Like the original series, the season started with amazing story-building and an introduction to a fascinating cast of characters. Coming from eight seasons of warm, humid and crowded Miami, the switch to the cold, small town of Iron Lake, New York, felt like the change of pace the show needed. Dexter, after 10 years, finally succumbed to his urges and killed once more — leaving the show to unravel the hectic aftermath that comes with killing someone in a small town.

Having Harrison come back in Dexter’s life let the show’s writers explore multiple potential avenues of their relationship, especially once the audience discovers Harrison has become this “Dark Passenger” after witnessing his mother’s death at such a young age. Unfortunately, the writers refused to let this relationship flourish.

Harrison or Dexter could have opened up to the other about their own Dark Passengers and deepened their relationship. Instead, the two remained emotionally closed off to one another and Harrison ended up running off, leaving his character with no actual arc and merely fulfilling the shallow “angry, disobedient teenager” archetype. Having this confrontation drag out throughout the season left the audience annoyed at Harrison’s character, and him killing Dexter in the finale had little weight to it.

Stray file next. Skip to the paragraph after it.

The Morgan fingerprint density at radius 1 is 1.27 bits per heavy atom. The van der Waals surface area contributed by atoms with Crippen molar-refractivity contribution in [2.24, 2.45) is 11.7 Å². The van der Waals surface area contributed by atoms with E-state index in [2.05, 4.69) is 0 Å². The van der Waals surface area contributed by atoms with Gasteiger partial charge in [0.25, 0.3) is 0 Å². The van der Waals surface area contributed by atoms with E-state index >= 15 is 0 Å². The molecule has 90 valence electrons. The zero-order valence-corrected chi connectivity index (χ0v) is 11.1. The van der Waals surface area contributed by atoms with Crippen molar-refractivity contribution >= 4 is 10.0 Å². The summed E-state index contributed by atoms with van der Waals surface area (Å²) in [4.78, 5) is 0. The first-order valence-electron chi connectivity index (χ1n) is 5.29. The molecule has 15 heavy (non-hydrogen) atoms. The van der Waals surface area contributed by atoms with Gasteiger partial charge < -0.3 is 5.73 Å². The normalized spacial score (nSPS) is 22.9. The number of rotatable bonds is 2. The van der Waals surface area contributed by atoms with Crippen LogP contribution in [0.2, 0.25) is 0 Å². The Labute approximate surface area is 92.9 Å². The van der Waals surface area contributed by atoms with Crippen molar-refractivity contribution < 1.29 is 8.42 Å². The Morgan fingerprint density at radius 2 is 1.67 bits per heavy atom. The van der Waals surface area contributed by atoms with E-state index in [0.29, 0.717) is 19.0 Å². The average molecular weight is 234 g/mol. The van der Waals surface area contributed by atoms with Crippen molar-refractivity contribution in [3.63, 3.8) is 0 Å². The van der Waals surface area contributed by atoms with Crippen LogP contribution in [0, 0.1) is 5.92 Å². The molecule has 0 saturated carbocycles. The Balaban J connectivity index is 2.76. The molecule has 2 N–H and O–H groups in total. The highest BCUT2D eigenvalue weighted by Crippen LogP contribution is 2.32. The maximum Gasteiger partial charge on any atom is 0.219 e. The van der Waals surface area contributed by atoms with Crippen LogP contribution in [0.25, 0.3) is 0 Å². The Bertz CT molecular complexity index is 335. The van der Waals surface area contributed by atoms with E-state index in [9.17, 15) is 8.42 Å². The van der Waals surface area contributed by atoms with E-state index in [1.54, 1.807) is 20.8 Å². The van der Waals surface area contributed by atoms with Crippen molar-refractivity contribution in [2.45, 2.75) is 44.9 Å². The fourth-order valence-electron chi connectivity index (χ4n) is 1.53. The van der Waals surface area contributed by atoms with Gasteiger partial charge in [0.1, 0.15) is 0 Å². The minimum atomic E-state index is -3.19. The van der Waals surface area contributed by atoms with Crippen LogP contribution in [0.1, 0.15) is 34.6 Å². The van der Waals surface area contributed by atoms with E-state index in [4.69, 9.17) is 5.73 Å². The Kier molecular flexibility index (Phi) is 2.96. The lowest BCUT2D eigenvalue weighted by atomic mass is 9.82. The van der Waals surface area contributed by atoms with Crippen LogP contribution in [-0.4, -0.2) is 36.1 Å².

Police Chief Angela Bishop was another promising character who lost their potential as the episodes went on. By the end of the miniseries, the audience is supposed to believe the police chief of this small rural town took down Dexter — something that all of the Miami Metro Police Department and the FBI couldn’t do over the course of eight seasons.

Bishop is the same police chief who, in all her years of hard work to track them down, failed to connect the dots that the girls who went missing also happened to stop by Kurt Caldwell’s restaurant for a job. The pacing of Bishop uncovering the truth about Dexter felt utterly unrealistic. It seemed as though the clues were conveniently placed in her lap, contributing to the feeling of a rushed ending.